Within the pages of early 1900s Napa newspapers were some brief yet interesting stories about the human experience. Ranging in subject matter, from criminal to comical, these historical accounts provide glimpses into the life and times of long ago Napans as well as others.
The first article appeared in the Napa Daily Journal. It announced an upcoming example of “the agony of defeat and the thrill of victory.” Titled “An Election Bet,” the article reported, “This afternoon at 5 o’clock Arthur Parker will pay his election bet with Howard Roper by wheeling him from the Asylum to town in a wheelbarrow, and Frank Grigsby will march ahead of them beating a bass drum, to pay his bet with Sherman Gardner.”
About two weeks later the Journal profiled the anxieties related to the consequences of multi-tasking and its accompanying forgetfulness. It said, “A little piece of carelessness came near costing Harry Bernheim a pretty penny a few days ago. He received a package of jewelry by express and was in the act of unpacking it when a customer came into the store. Mr. Bernheim placed the package on a narrow shelf under the counter while he waited upon the customer. Other matters then occupied his attention and he forgot the package for the rest of the day.”
The details continued, “Beneath the shelf is the waste box. The package fell off the shelf into the box and was carried away by the scavenger (garbage collector). Fortunately some Mexican children found the package in the dump and it was restored to its owner.”
The next story demonstrates that truth and justice eventually prevail. The article headline said, “Couldn’t Fool Dr. Stone.” The Register reported, “On last Christmas night Daniel Isom and a number of companions were boisterously celebrating in a saloon in Modesto. City Marshall R. D. Young heard the disturbance and attempted to quell it. Isom objected to the interference of the arm of the law and shot and seriously wounded the Marshal. Young also wounded Isom.”
Luckily, both men recovered from their wounds. Oncehe was healthy enough, Isom was tried for attempted murder. However, he and his lawyer claimed Isom was insane and unfit to stand trial.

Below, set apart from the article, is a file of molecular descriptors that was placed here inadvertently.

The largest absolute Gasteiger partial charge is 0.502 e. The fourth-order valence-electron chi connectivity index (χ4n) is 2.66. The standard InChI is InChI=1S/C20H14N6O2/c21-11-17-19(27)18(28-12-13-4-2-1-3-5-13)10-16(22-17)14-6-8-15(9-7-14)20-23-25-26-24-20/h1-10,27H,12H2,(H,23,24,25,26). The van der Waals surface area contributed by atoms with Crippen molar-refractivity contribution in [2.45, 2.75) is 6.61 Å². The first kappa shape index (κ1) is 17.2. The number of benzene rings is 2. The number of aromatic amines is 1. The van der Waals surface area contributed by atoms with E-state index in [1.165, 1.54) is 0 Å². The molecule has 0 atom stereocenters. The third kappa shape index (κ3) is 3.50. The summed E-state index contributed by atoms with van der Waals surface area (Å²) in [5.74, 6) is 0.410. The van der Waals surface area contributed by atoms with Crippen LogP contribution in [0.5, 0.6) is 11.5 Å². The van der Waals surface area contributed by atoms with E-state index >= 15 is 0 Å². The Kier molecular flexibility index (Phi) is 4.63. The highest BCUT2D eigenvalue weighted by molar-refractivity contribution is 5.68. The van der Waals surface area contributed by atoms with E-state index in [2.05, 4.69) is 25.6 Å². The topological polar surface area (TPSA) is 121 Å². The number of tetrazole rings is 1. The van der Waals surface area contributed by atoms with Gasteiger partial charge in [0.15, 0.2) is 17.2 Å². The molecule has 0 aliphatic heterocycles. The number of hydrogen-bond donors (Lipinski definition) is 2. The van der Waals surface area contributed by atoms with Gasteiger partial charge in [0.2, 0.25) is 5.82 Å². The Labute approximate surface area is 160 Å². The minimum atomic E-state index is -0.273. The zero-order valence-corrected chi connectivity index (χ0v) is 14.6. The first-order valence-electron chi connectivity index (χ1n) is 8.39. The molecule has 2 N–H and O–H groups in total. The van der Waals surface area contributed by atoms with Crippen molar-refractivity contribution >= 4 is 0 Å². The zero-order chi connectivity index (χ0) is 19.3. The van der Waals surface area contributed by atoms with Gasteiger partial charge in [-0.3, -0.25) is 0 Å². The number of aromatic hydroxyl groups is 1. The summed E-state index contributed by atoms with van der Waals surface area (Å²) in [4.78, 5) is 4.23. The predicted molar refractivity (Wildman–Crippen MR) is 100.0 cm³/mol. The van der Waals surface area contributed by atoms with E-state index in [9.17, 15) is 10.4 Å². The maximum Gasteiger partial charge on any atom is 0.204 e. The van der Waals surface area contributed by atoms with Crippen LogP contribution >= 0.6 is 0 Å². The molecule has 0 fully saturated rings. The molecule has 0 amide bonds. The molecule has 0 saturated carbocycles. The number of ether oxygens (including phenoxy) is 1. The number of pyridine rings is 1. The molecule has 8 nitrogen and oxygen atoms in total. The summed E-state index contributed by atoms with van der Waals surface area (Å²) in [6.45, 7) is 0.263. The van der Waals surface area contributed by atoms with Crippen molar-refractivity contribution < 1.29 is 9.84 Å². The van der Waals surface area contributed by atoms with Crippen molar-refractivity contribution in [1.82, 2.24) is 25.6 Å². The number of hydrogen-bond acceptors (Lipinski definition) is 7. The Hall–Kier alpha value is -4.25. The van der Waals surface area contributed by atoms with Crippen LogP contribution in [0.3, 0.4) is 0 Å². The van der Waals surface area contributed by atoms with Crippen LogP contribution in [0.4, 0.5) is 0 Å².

According to the Register, “A special jury was impaneled to try the question of Isom’s insanity. Ultimately, they declared him to be insane. Isom was there upon committed to the Napa State Hospital about two weeks ago.”
But his fallacious plan quickly began to fall apart. The article continued, “Isom had not been long at the Hospital before Dr. Stone began to doubt his insanity. He kept a close watch on the patient and the more he observed Isom, the more Stone was convinced that Isom was shamming. Finally, the Doctor took the man to task and on Tuesday Isom admitted that he was feigning insanity to escape punishment for his crime. Dr. Stone there upon notified the Judge of Superior Court of Stanislaus county to send for the prisoner. The Sheriff of Stanislaus county will come to Napa today to get Isom.”
The final piece of this collection, with some modifications, still resonates within today’s social and professional worlds. This story originated from Washington, D.C. The Journal’s reprint of that original article began with the headline, “Good News for the Postman.”
The article said, “An official ruling on the subject of hugging was handed down yesterday by the Post Office Department. It is that hugging even if done without pulling down the blinds, is no cause for dismissal from the government service. It is decided, however, that the girl must be a sweetheart, and must consent to be hugged.”
The report continued with the background issue leading to this ruling. It continued, “William Belleman, a rural carrier at Keir City, Kan., hugged his sweetheart before taking the precaution to pull down the blinds. An envious old maid filed a complaint with the Post Office Department and demanded that young Belleman be dismissed.”
The Journal added, “The rural carrier was represented by able counsel in the persons of two Kansas Congressmen. They pointed out that if the rural carrier was dismissed because he hugged a girl when she wanted to be hugged, the Department would have to abolish the rural carrier service entirely. The Department took this view, but notified Belleman to confine his hugging to his own sweetheart and to be certain that she is willing.”